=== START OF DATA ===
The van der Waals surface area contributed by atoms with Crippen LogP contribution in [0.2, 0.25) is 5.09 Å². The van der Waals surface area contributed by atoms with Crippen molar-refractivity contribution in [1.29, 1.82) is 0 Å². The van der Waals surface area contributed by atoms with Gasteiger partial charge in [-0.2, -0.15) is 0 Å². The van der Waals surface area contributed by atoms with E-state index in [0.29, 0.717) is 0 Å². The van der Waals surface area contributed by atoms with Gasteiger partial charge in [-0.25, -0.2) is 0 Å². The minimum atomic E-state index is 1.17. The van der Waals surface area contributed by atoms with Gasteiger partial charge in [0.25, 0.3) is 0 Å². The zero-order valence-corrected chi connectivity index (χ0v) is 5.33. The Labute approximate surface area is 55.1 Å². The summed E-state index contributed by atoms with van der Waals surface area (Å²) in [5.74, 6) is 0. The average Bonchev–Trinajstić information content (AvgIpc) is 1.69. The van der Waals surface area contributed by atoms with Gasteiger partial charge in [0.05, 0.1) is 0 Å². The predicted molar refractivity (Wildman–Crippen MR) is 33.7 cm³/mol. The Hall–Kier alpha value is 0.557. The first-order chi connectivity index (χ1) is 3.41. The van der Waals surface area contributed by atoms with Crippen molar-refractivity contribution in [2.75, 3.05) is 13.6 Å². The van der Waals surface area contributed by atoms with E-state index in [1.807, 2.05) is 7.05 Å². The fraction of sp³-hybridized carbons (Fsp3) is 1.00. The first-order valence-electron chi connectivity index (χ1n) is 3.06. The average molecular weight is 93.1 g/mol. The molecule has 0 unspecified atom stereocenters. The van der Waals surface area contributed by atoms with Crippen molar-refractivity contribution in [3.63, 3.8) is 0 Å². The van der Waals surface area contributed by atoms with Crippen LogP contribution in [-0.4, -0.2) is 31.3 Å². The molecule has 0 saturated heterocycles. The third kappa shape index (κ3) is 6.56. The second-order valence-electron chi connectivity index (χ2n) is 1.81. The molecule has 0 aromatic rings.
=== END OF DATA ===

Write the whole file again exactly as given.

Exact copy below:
The van der Waals surface area contributed by atoms with Crippen LogP contribution in [0.2, 0.25) is 5.09 Å². The van der Waals surface area contributed by atoms with Crippen molar-refractivity contribution in [1.29, 1.82) is 0 Å². The van der Waals surface area contributed by atoms with Gasteiger partial charge in [-0.2, -0.15) is 0 Å². The van der Waals surface area contributed by atoms with E-state index in [0.29, 0.717) is 0 Å². The van der Waals surface area contributed by atoms with Gasteiger partial charge in [-0.25, -0.2) is 0 Å². The minimum atomic E-state index is 1.17. The van der Waals surface area contributed by atoms with Gasteiger partial charge in [0.25, 0.3) is 0 Å². The zero-order valence-corrected chi connectivity index (χ0v) is 5.33. The Labute approximate surface area is 55.1 Å². The summed E-state index contributed by atoms with van der Waals surface area (Å²) in [5.74, 6) is 0. The average Bonchev–Trinajstić information content (AvgIpc) is 1.69. The van der Waals surface area contributed by atoms with Gasteiger partial charge in [0.05, 0.1) is 0 Å². The predicted molar refractivity (Wildman–Crippen MR) is 33.7 cm³/mol. The Hall–Kier alpha value is 0.557. The first-order chi connectivity index (χ1) is 3.41. The van der Waals surface area contributed by atoms with Crippen molar-refractivity contribution in [2.75, 3.05) is 13.6 Å². The van der Waals surface area contributed by atoms with E-state index in [1.807, 2.05) is 7.05 Å². The fraction of sp³-hybridized carbons (Fsp3) is 1.00. The first-order valence-electron chi connectivity index (χ1n) is 3.06. The average molecular weight is 93.1 g/mol. The molecule has 0 unspecified atom stereocenters. The van der Waals surface area contributed by atoms with Crippen molar-refractivity contribution in [3.63, 3.8) is 0 Å². The van der Waals surface area contributed by atoms with Crippen LogP contribution in [-0.4, -0.2) is 31.3 Å². The molecule has 0 saturated heterocycles. The third kappa shape index (κ3) is 6.56. The second-order valence-electron chi connectivity index (χ2n) is 1.81. The molecule has 0 aromatic rings.